5. Control your blood pressure, because high blood pressure is a leading indicator of cardiovascular disease. Based on the American College of Cardiology guidelines released in 2017, a normal blood pressure level is defined as less than 120/80 mmHg. So, pay attention to the top (systolic pressure) and bottom (diastolic pressure) numbers of your pressure reading. The diastolic number is important for predicting heart disease risk.
Another important reason to keep your blood pressure within normal range is to maintain your thinking skills and memory. High blood pressure and other factors that damage arteries to the heart may also harm vessels to the brain and cause cognitive decline.
Do you know your blood pressure level?
6. Get your annual flu shot. The CDC recommends that everyone 6 months or older should get the flu shot every season , but less than half of people age 50 or older get the vaccine. Here’s why the shot is important: “Growing evidence links influenza infections with both heart attack and heart failure. Having a serious infection can put stress on the heart, increasing its need for oxygen. Coughing and congestion can make breathing more difficult. Like all infections, influenza kicks the immune system into gear. The resulting outpouring of inflammatory molecules may make blood more likely to form clots and irritate the cells lining blood vessels, changes that could boost the risk of a heart attack.”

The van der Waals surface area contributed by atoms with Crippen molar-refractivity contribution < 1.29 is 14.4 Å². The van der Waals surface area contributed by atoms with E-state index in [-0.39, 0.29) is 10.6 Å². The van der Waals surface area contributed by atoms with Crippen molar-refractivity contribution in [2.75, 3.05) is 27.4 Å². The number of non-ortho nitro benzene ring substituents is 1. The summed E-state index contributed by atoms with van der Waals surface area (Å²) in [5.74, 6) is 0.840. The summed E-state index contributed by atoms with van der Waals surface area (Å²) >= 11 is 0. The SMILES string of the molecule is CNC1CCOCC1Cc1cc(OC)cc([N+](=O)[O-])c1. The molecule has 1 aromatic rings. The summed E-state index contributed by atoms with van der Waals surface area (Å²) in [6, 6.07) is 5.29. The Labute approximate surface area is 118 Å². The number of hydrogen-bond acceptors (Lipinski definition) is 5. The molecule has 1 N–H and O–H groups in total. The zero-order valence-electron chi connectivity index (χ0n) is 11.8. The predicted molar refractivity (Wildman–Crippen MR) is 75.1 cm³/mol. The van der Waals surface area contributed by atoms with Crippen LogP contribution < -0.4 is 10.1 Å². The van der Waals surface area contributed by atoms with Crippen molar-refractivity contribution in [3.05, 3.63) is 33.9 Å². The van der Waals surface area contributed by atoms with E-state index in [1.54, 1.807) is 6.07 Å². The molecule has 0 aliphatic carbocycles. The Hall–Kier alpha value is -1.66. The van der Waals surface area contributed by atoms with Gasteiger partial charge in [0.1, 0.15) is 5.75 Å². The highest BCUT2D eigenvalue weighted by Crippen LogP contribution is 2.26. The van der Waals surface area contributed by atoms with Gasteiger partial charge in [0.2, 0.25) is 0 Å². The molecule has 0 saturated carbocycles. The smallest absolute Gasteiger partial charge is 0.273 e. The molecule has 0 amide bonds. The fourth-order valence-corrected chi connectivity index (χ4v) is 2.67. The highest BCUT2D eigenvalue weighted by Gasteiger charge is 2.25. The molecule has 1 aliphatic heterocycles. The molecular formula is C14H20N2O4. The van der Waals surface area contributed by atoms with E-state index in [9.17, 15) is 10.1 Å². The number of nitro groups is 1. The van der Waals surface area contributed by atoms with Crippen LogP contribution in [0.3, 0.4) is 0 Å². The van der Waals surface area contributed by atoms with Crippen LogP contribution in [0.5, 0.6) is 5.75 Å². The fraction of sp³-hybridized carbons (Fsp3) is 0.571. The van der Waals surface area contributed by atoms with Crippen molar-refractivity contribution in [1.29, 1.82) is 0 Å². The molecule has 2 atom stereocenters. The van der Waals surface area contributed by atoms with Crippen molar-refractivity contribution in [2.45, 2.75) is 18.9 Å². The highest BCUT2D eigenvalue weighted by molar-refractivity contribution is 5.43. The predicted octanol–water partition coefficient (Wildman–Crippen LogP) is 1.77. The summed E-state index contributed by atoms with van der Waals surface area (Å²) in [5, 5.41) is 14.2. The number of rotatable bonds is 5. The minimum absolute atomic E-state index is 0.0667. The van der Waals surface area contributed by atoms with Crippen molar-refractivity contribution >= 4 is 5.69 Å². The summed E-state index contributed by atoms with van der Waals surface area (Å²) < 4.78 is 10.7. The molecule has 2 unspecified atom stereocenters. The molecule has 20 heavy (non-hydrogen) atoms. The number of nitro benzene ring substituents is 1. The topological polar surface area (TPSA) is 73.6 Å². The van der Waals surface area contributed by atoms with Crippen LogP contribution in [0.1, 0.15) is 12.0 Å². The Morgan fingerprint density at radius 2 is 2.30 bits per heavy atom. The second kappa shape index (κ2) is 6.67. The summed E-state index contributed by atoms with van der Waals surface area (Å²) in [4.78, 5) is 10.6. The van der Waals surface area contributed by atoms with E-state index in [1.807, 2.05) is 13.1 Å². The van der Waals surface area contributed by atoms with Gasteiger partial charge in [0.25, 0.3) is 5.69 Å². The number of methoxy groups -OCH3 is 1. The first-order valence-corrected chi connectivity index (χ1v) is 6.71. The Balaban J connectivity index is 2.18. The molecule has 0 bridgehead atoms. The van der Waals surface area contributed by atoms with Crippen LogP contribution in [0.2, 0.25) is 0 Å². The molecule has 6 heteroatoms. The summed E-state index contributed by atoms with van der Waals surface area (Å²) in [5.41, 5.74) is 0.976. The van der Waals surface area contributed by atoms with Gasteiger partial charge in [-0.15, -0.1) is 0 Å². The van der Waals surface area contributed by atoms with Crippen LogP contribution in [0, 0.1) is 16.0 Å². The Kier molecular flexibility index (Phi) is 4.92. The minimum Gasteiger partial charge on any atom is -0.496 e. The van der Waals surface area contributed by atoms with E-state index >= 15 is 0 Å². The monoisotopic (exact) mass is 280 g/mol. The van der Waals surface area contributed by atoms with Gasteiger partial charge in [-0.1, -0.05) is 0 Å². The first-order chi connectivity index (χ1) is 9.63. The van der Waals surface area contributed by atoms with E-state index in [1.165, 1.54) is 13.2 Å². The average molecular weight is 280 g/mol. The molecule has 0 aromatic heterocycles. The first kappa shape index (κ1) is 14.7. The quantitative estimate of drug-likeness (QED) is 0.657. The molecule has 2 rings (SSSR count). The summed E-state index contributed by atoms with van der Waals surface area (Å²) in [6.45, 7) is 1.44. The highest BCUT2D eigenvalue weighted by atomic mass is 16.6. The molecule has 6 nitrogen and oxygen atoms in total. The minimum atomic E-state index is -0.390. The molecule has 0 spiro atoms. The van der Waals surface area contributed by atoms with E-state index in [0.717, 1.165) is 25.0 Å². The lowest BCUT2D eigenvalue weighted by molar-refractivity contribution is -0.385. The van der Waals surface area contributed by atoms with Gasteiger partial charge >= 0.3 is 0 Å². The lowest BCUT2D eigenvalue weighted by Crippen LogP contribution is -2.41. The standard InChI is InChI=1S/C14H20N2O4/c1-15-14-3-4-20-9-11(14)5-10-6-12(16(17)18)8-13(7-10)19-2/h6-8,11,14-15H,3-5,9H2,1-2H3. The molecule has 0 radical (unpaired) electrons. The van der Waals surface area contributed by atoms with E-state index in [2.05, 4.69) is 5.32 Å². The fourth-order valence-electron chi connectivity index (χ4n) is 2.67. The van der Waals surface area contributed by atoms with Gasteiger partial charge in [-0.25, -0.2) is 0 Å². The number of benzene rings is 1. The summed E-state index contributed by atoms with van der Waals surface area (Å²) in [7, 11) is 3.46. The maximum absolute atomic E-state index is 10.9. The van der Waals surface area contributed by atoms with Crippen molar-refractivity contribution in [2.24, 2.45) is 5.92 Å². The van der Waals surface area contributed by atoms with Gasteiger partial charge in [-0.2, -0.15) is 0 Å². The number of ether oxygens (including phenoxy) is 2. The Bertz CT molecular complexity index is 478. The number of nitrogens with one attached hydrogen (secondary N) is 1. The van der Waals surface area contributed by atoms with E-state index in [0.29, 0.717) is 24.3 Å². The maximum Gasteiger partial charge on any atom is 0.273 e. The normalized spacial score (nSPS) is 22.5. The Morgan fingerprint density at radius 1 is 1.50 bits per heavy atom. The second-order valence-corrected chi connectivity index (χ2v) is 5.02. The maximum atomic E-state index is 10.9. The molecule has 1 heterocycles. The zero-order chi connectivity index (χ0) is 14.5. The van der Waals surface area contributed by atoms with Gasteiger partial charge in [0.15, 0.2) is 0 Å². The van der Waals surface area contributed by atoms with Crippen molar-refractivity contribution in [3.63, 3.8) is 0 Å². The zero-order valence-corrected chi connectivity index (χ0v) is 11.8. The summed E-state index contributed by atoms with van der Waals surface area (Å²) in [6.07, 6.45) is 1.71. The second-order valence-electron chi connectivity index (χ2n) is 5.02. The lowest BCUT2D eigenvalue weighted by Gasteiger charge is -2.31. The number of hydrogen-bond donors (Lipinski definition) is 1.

Have you had your flu shot?
7. Keep a positive outlook on life. Optimism has been associated with a lower risk of angina, heart attack, stroke, or death from cardiovascular causes. Optimism is more than having a sunny disposition. It is having purpose, a reason for being—raison d’être—and, therefore, for doing. Myles Munroe, in his book In Pursuit of Purpose, says that “purpose is the key to life. Without purpose, life has no meaning….Purpose is the master of motivation and the mother of commitment.”
Do you know your purpose, the reason you exist now?